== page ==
How a German-born businessman turned to China and a controversial gene treatment to tackle his cance
Bodyshop founder Anita Roddick, who has died aged 64, wrote a number of articles for the NS. Earlier
When Tahmima Anam went home to Dhaka to cast her vote in the now-postponed election, she found a nat
A change of rules means foreign journalists can now travel in China without seeking permission
The threat the political climate in Bangladesh created to the free press
Carl Wilkinson made a journey to meet the Karen tribes of Burma - and found them in Thailand
Aiqin Lin was an illegal immigrant. Now she is the star of a powerful new film
China is too busy making money to start wars
Can a condom bar raise awareness about HIV in India?
Taken from the New Statesman archive, 16 July 1938
...and for 2007 we make our own nomination... <strong>Pan Yue</strong>
The descendants of Arab traders who brought Islam to China are re-establishing traditions
China can't get enough of our Premiership, writes Hunter Davies, a hit there himself
The four men in the lorry cab drove us before them on the narrow causeway like a flock of sheep. We
China holds its first human rights exhibition but the public may not enter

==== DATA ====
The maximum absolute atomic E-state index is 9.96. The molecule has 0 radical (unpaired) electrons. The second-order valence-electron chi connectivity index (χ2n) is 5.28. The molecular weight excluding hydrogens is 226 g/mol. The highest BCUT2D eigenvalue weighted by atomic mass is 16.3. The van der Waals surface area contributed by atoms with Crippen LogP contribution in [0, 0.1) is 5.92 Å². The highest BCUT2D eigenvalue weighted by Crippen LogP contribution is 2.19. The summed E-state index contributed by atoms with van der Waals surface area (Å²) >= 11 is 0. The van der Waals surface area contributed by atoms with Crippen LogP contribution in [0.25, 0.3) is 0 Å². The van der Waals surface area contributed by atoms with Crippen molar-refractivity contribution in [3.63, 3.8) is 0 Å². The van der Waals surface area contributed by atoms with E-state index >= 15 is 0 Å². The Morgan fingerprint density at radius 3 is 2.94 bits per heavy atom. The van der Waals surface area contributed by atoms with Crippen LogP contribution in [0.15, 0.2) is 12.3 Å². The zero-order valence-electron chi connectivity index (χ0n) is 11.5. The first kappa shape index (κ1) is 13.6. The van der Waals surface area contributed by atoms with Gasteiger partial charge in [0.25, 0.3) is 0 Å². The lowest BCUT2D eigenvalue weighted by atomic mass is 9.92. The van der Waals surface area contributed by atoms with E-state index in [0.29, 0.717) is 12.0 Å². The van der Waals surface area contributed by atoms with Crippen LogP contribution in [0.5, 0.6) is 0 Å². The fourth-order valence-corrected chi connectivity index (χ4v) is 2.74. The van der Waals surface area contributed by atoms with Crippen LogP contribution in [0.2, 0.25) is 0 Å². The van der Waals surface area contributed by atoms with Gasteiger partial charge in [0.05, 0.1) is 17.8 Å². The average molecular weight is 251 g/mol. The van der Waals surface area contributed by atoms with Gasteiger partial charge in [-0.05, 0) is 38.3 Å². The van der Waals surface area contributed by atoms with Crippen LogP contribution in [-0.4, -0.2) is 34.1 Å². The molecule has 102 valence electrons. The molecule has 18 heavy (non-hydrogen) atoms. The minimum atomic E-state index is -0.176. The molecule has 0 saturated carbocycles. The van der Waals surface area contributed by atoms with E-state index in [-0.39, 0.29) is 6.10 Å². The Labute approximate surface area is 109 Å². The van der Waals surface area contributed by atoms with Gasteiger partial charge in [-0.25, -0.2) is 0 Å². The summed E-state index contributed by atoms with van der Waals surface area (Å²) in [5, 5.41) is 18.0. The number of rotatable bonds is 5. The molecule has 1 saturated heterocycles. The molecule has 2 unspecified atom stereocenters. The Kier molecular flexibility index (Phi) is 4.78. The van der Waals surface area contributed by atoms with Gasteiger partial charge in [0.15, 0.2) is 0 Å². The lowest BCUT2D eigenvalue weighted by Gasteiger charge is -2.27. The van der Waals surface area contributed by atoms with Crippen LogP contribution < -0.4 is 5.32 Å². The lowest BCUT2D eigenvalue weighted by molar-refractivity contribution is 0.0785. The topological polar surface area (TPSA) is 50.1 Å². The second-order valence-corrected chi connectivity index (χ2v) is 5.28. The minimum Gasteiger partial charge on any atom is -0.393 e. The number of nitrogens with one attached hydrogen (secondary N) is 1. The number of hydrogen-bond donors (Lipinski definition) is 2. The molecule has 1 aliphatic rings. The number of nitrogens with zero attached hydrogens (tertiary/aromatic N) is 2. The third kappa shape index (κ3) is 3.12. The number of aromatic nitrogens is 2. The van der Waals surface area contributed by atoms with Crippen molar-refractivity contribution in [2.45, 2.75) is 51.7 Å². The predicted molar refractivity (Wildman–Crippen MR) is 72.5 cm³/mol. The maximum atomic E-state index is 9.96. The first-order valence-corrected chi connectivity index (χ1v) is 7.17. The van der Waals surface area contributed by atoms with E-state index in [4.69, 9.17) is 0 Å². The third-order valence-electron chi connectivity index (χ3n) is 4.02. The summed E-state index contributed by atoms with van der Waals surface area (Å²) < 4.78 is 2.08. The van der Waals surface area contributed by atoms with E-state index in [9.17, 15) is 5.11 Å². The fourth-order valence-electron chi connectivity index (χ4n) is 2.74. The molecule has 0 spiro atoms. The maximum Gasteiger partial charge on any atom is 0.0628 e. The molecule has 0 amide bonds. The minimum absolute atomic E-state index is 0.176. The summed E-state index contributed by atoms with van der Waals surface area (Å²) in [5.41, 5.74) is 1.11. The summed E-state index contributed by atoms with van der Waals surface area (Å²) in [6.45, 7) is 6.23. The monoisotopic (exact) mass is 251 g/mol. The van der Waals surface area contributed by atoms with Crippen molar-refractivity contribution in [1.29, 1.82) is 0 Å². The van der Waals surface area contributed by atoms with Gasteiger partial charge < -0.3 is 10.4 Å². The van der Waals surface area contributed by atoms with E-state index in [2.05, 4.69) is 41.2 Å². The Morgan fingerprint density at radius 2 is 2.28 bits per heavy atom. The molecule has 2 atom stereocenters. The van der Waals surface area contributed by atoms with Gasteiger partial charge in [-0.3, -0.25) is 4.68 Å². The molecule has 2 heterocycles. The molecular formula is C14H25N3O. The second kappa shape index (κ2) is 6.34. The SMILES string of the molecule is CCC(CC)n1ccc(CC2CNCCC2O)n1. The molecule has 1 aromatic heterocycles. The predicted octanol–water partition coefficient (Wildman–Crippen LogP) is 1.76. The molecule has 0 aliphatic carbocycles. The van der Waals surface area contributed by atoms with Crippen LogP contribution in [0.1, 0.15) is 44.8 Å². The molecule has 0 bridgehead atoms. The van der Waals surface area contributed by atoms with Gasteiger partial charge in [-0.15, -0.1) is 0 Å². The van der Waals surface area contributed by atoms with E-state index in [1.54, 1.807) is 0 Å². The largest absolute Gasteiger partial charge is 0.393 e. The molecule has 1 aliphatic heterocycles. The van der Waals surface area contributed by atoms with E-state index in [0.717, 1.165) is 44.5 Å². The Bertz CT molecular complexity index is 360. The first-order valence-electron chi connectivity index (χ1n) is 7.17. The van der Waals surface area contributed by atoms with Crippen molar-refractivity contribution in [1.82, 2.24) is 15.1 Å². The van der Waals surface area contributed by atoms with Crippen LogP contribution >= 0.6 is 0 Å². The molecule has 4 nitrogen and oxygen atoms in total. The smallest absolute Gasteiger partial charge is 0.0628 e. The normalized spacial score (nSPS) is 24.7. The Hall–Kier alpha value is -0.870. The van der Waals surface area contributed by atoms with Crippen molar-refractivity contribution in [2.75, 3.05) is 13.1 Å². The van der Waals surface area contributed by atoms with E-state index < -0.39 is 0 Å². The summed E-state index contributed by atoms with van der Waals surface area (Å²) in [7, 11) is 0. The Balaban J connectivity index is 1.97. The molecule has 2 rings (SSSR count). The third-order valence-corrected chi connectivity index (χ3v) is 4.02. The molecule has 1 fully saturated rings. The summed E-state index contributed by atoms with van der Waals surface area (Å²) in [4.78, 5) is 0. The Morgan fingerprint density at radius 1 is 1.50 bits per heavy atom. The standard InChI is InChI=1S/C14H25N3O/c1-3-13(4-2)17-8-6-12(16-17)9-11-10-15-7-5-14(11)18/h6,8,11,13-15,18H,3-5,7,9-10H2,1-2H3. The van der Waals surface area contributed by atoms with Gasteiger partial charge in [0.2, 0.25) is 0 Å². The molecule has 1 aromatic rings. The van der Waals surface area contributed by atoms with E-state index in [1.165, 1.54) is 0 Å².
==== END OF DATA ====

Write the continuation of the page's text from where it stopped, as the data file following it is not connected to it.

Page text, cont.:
The Taliban and the insurgency are not Afghanistan's worst problems. The country is now ruled by a n
A report on the fastest growing car market in the world
Why go to the theatre during a nuclear crisis? Mark Brown found out at a South Korean festival
New Statesman political editor Martin Bright highlights violence that has claimed dozens of lives in
The strange story of the last remaining Jewish men to live in Kabul
The Philippines is a Catholic country but it is bound by superstitious beliefs
African leaders left Beijing smiling like crocodiles, as workmen started to pull down the posters of giraffes, elephants and flamingoes that had replaced advertising hoardings all over the Chinese capital. Never before have they been fêted as they were at the China-Africa summit last week.
Idyllic antiquity provides a spectacular backdrop to modernising China, finds Kenneth O Morgan
<strong>In the Line of Fire: a memoir</strong>
Pervez Musharraf <em>Simon & Schuster, 352pp, £18.
<strong>Into the Abyss: explorers on the edge of survival</strong>
Benedict Allen <em>Faber & Fabe
Dervla Murphy finds love, God and strong beer on the coal-fuelled train to Russia's furthest corner
The other Sunday, I watched the Beijing police beating a group of pensioners. Some retired professors were trying to protest about electricity transformers for the new Olympic Park being sited just outside their block of flats, but the authorities here cannot tolerate even geriatric dissent.
<strong>The Last Mughal: the fall of a dynasty (Delhi, 1857)</strong>
William Dalrymple <em>Blooms